Wanting to capture First Nations people in an authentic setting ultimately compelled the artist to move to Alberta where he set out to paint First Nations people who lived far away from cities and towns, and consequently had managed to retain their customs.

While in Alberta, de Grandmaison married Sophia (Sonia) Orest Dournovo, a talented sculptor in her own right, and together they went on to have five children – all of whom would grow up to become artists or work in some facet of the art world.

When the children were young, de Grandmaison worked on a number of commissions as a way of supporting his growing family. Despite these everyday responsibilities, he remained devoted to drawing First Nations people.

Specifically, de Grandmaison was fascinated with his subjects' faces. In them, as he once described, he saw "…all the sorrow, oppression and history…indelibly written. They have character, colour and history in their blood."

But a rich past wasn't the only thing that de Grandmaison saw in the subjects; he was also keenly aware that their cultural practices were under great pressure from assimilation.

In fact, when the artist had arrived in Canada, First Nations people had been moved onto reserves and were being taught how to farm. This dramatic shift, as de Grandmaison came to understand, posed a serious threat to First Nations people's traditional way of life. So while first-hand memories were still vibrant, de Grandmaison felt duty-bound to document the history of First Nations people.

He accomplished this goal in two ways: by recording First Nations people as they told stories in their own languages and by preserving their features in pastel drawings. Today, those recordings and works of art – many of which are housed at the University of Lethbridge – serve as proof of de Grandmaison's unwavering loyalty to Canada's First Nations communities.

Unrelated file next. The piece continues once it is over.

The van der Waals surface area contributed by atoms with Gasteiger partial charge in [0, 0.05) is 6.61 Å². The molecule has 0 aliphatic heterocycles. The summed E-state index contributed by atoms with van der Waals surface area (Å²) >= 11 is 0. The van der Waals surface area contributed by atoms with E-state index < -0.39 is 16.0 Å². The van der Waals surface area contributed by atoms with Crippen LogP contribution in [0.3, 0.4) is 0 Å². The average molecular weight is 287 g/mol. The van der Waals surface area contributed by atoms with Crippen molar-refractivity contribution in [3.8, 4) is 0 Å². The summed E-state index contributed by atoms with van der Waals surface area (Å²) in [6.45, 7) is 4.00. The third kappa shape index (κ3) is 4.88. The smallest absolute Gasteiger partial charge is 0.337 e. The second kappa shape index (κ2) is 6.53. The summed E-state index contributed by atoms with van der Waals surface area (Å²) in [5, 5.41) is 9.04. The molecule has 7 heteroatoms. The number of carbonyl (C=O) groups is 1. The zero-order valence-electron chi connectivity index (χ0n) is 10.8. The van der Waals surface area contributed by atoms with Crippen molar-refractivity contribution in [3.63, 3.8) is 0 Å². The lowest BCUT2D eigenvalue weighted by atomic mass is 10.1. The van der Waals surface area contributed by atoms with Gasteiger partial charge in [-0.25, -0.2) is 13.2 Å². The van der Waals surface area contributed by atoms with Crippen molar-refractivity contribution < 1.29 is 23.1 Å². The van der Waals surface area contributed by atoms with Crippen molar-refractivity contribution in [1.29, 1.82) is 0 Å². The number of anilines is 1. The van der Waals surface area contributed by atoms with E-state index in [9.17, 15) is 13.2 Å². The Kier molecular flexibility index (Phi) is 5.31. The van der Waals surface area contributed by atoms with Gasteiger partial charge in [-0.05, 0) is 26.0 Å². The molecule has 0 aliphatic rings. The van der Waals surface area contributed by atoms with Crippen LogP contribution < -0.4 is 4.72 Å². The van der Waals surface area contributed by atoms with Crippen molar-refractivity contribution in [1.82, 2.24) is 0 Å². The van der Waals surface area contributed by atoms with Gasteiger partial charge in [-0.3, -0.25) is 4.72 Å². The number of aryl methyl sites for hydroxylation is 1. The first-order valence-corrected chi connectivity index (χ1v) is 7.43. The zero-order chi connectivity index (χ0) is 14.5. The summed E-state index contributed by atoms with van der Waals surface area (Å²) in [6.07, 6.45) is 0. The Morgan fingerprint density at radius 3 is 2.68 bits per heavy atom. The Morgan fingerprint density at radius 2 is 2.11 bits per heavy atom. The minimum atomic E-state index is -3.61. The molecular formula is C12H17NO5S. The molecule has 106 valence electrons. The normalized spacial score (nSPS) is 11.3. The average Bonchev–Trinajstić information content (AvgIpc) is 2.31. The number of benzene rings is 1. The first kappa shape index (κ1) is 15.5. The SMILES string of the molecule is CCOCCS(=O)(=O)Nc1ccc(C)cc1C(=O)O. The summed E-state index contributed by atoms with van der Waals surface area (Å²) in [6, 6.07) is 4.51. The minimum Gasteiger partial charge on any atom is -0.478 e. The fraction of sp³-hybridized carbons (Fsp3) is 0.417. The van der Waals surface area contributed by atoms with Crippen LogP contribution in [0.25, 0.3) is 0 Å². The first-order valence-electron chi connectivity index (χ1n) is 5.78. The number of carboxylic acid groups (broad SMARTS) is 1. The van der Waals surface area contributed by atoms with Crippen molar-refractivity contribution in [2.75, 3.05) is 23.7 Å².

"There are not many paintings that actually depict First Nations people as individuals," says Josephine Mills, director/curator of the U of L's Art Gallery. "De Grandmaison's paintings focus on the honour, dignity and character of each person. He didn't see First Nations people in a stereotypical light; he tried to show their individual personalities and life stories."

Blackfoot Child
Nicholas de Grandmaison, Blackfoot Child, 1936. From the University of Lethbridge Art Collection. Gift of BMO Financial Group, 2012.

Not only a technically skilled artist, Mills says, de Grandmaison possessed the exceptional ability to capture an individual's unique personality. Through careful colour selections, precise compositions and gentle lines, he was able to depict subjects' expressions as well as their character.

De Grandmaison's attention to detail was evident in every aspect of his work. For example, he recognized the importance of portraying First Nations people in their real clothing. It was a commitment to authenticity that stood de Grandmaison apart from other portraitists who chose to dress First Nations people in ornate and often culturally inaccurate costumes.

Instead, de Grandmaison was deeply deferential toward First Nations people, and this approach did not go unnoticed by First Nations communities. In fact, as a symbol of the respect and affection that First Nations people felt for de Grandmaison, he was named Chief Little Plume, honorary chief of the Piikani Nation. When de Grandmaison died in 1978, he was laid to rest on the Brocket Reserve in southern Alberta.